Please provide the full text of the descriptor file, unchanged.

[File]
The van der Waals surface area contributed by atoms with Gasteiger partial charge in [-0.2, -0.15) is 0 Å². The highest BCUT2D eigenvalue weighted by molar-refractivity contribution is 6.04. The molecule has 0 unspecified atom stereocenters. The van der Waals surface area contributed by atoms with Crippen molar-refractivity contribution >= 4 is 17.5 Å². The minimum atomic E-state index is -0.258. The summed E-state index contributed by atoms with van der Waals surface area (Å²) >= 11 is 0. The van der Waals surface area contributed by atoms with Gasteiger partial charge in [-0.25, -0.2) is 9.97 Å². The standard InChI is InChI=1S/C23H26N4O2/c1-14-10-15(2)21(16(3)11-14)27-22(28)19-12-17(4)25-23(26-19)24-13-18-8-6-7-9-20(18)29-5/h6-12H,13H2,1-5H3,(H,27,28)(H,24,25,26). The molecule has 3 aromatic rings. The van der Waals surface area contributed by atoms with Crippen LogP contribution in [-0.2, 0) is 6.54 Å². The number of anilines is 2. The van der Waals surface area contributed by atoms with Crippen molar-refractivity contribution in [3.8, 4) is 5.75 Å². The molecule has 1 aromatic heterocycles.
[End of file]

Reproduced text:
The van der Waals surface area contributed by atoms with Gasteiger partial charge in [-0.2, -0.15) is 0 Å². The highest BCUT2D eigenvalue weighted by molar-refractivity contribution is 6.04. The molecule has 0 unspecified atom stereocenters. The van der Waals surface area contributed by atoms with Crippen molar-refractivity contribution >= 4 is 17.5 Å². The minimum atomic E-state index is -0.258. The summed E-state index contributed by atoms with van der Waals surface area (Å²) >= 11 is 0. The van der Waals surface area contributed by atoms with Gasteiger partial charge in [-0.25, -0.2) is 9.97 Å². The standard InChI is InChI=1S/C23H26N4O2/c1-14-10-15(2)21(16(3)11-14)27-22(28)19-12-17(4)25-23(26-19)24-13-18-8-6-7-9-20(18)29-5/h6-12H,13H2,1-5H3,(H,27,28)(H,24,25,26). The molecule has 3 aromatic rings. The van der Waals surface area contributed by atoms with Crippen LogP contribution in [-0.2, 0) is 6.54 Å². The number of anilines is 2. The van der Waals surface area contributed by atoms with Crippen molar-refractivity contribution in [3.8, 4) is 5.75 Å². The molecule has 1 aromatic heterocycles.